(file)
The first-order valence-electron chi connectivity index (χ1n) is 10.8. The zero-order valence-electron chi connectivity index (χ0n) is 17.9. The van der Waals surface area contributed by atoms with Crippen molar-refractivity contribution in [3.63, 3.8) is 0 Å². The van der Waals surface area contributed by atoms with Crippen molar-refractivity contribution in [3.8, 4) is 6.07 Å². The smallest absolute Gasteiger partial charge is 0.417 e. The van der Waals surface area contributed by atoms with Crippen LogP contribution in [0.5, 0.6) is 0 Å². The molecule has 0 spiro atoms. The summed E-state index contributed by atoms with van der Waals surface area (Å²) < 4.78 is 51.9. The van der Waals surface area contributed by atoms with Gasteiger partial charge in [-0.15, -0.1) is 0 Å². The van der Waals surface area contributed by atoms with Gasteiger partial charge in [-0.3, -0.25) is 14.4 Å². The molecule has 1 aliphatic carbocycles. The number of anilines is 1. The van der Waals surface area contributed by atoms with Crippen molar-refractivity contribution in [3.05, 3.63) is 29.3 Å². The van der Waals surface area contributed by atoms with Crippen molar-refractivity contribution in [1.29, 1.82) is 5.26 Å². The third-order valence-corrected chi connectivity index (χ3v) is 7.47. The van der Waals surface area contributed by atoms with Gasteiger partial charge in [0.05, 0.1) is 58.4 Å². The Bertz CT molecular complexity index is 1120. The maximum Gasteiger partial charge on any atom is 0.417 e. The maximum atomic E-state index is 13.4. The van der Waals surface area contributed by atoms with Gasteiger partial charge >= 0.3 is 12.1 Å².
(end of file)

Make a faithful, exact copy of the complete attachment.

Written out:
The first-order valence-electron chi connectivity index (χ1n) is 10.8. The zero-order valence-electron chi connectivity index (χ0n) is 17.9. The van der Waals surface area contributed by atoms with Crippen molar-refractivity contribution in [3.63, 3.8) is 0 Å². The van der Waals surface area contributed by atoms with Crippen molar-refractivity contribution in [3.8, 4) is 6.07 Å². The smallest absolute Gasteiger partial charge is 0.417 e. The van der Waals surface area contributed by atoms with Crippen LogP contribution in [0.5, 0.6) is 0 Å². The molecule has 0 spiro atoms. The summed E-state index contributed by atoms with van der Waals surface area (Å²) < 4.78 is 51.9. The van der Waals surface area contributed by atoms with Gasteiger partial charge in [-0.15, -0.1) is 0 Å². The van der Waals surface area contributed by atoms with Gasteiger partial charge in [-0.3, -0.25) is 14.4 Å². The molecule has 1 aliphatic carbocycles. The number of anilines is 1. The van der Waals surface area contributed by atoms with Crippen molar-refractivity contribution in [3.05, 3.63) is 29.3 Å². The van der Waals surface area contributed by atoms with Crippen molar-refractivity contribution in [1.29, 1.82) is 5.26 Å². The third-order valence-corrected chi connectivity index (χ3v) is 7.47. The van der Waals surface area contributed by atoms with Gasteiger partial charge in [0.05, 0.1) is 58.4 Å². The Bertz CT molecular complexity index is 1120. The maximum Gasteiger partial charge on any atom is 0.417 e. The maximum atomic E-state index is 13.4. The van der Waals surface area contributed by atoms with Gasteiger partial charge >= 0.3 is 12.1 Å².